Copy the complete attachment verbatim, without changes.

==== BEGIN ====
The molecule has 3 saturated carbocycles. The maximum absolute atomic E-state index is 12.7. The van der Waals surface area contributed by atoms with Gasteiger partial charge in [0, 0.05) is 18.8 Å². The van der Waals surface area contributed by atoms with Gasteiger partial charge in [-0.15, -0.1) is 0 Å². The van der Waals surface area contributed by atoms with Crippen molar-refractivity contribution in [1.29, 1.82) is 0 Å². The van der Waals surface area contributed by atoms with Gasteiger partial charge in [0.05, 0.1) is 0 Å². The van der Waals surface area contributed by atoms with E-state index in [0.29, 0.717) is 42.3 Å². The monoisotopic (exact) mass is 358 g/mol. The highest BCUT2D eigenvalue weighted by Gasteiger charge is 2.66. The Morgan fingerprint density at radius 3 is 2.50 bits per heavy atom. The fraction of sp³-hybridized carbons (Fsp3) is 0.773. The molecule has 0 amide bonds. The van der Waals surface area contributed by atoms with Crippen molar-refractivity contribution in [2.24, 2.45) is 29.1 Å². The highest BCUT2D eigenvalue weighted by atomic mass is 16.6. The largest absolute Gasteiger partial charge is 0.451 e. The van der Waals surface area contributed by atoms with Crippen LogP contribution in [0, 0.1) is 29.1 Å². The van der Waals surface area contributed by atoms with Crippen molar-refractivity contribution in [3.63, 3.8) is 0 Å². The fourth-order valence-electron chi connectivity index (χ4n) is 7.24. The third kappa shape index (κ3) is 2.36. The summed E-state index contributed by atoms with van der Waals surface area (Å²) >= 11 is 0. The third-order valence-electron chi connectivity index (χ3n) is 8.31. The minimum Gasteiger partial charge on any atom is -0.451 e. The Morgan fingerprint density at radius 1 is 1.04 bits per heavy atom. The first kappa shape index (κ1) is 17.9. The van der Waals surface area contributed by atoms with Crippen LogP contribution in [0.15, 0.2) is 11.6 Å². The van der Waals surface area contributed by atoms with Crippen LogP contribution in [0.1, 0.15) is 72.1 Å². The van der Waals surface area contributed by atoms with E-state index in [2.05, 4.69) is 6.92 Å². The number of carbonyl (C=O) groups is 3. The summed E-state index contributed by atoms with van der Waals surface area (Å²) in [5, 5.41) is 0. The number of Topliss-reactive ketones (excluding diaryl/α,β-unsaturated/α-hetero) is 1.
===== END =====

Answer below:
The molecule has 3 saturated carbocycles. The maximum absolute atomic E-state index is 12.7. The van der Waals surface area contributed by atoms with Gasteiger partial charge in [0, 0.05) is 18.8 Å². The van der Waals surface area contributed by atoms with Gasteiger partial charge in [-0.15, -0.1) is 0 Å². The van der Waals surface area contributed by atoms with Crippen molar-refractivity contribution in [1.29, 1.82) is 0 Å². The van der Waals surface area contributed by atoms with Gasteiger partial charge in [0.05, 0.1) is 0 Å². The van der Waals surface area contributed by atoms with E-state index in [0.29, 0.717) is 42.3 Å². The monoisotopic (exact) mass is 358 g/mol. The highest BCUT2D eigenvalue weighted by Gasteiger charge is 2.66. The Morgan fingerprint density at radius 3 is 2.50 bits per heavy atom. The fraction of sp³-hybridized carbons (Fsp3) is 0.773. The molecule has 0 amide bonds. The van der Waals surface area contributed by atoms with Crippen molar-refractivity contribution in [2.24, 2.45) is 29.1 Å². The highest BCUT2D eigenvalue weighted by atomic mass is 16.6. The largest absolute Gasteiger partial charge is 0.451 e. The van der Waals surface area contributed by atoms with Crippen LogP contribution in [0, 0.1) is 29.1 Å². The van der Waals surface area contributed by atoms with Crippen molar-refractivity contribution in [3.63, 3.8) is 0 Å². The fourth-order valence-electron chi connectivity index (χ4n) is 7.24. The third kappa shape index (κ3) is 2.36. The summed E-state index contributed by atoms with van der Waals surface area (Å²) >= 11 is 0. The third-order valence-electron chi connectivity index (χ3n) is 8.31. The minimum Gasteiger partial charge on any atom is -0.451 e. The Morgan fingerprint density at radius 1 is 1.04 bits per heavy atom. The first kappa shape index (κ1) is 17.9. The van der Waals surface area contributed by atoms with Crippen LogP contribution in [0.15, 0.2) is 11.6 Å². The van der Waals surface area contributed by atoms with Crippen LogP contribution in [0.1, 0.15) is 72.1 Å². The van der Waals surface area contributed by atoms with E-state index in [2.05, 4.69) is 6.92 Å². The number of carbonyl (C=O) groups is 3. The summed E-state index contributed by atoms with van der Waals surface area (Å²) in [5, 5.41) is 0. The number of Topliss-reactive ketones (excluding diaryl/α,β-unsaturated/α-hetero) is 1.